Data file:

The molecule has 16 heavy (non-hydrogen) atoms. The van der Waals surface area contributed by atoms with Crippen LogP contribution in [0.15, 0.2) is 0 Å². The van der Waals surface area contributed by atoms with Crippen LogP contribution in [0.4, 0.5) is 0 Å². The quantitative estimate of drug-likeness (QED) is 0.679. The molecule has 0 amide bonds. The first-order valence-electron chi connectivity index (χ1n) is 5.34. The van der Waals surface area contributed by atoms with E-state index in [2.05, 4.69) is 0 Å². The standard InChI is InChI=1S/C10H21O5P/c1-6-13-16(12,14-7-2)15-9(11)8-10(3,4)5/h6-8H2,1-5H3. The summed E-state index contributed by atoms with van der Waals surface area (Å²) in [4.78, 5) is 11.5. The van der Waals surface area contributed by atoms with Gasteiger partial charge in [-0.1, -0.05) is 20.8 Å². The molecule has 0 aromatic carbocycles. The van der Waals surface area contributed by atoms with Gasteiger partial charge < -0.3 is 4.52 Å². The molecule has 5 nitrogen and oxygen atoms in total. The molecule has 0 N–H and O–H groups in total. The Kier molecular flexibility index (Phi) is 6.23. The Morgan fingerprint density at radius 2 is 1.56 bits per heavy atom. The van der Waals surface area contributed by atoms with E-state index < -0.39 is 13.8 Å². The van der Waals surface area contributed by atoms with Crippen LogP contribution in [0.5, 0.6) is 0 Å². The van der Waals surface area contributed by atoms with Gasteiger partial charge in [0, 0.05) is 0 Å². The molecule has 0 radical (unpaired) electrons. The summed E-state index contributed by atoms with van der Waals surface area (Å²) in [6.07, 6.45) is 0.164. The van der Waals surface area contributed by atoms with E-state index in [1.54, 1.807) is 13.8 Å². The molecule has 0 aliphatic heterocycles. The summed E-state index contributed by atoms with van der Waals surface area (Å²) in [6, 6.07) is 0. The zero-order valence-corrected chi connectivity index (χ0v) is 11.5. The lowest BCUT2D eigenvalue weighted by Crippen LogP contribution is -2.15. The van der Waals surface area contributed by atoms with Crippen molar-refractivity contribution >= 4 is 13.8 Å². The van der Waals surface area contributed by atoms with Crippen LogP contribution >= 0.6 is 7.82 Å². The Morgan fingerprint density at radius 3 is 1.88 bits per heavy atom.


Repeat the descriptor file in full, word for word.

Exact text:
The molecule has 16 heavy (non-hydrogen) atoms. The van der Waals surface area contributed by atoms with Crippen LogP contribution in [0.15, 0.2) is 0 Å². The van der Waals surface area contributed by atoms with Crippen LogP contribution in [0.4, 0.5) is 0 Å². The quantitative estimate of drug-likeness (QED) is 0.679. The molecule has 0 amide bonds. The first-order valence-electron chi connectivity index (χ1n) is 5.34. The van der Waals surface area contributed by atoms with E-state index in [2.05, 4.69) is 0 Å². The standard InChI is InChI=1S/C10H21O5P/c1-6-13-16(12,14-7-2)15-9(11)8-10(3,4)5/h6-8H2,1-5H3. The summed E-state index contributed by atoms with van der Waals surface area (Å²) in [4.78, 5) is 11.5. The van der Waals surface area contributed by atoms with Gasteiger partial charge in [-0.1, -0.05) is 20.8 Å². The molecule has 0 aromatic carbocycles. The van der Waals surface area contributed by atoms with Gasteiger partial charge < -0.3 is 4.52 Å². The molecule has 5 nitrogen and oxygen atoms in total. The molecule has 0 N–H and O–H groups in total. The Kier molecular flexibility index (Phi) is 6.23. The Morgan fingerprint density at radius 2 is 1.56 bits per heavy atom. The van der Waals surface area contributed by atoms with E-state index < -0.39 is 13.8 Å². The van der Waals surface area contributed by atoms with Crippen LogP contribution in [0.5, 0.6) is 0 Å². The van der Waals surface area contributed by atoms with Gasteiger partial charge in [0, 0.05) is 0 Å². The molecule has 0 radical (unpaired) electrons. The summed E-state index contributed by atoms with van der Waals surface area (Å²) in [6.07, 6.45) is 0.164. The van der Waals surface area contributed by atoms with E-state index in [1.54, 1.807) is 13.8 Å². The molecule has 0 aliphatic heterocycles. The summed E-state index contributed by atoms with van der Waals surface area (Å²) in [6, 6.07) is 0. The zero-order valence-corrected chi connectivity index (χ0v) is 11.5. The lowest BCUT2D eigenvalue weighted by Crippen LogP contribution is -2.15. The van der Waals surface area contributed by atoms with Crippen molar-refractivity contribution >= 4 is 13.8 Å². The van der Waals surface area contributed by atoms with Crippen LogP contribution >= 0.6 is 7.82 Å². The Morgan fingerprint density at radius 3 is 1.88 bits per heavy atom.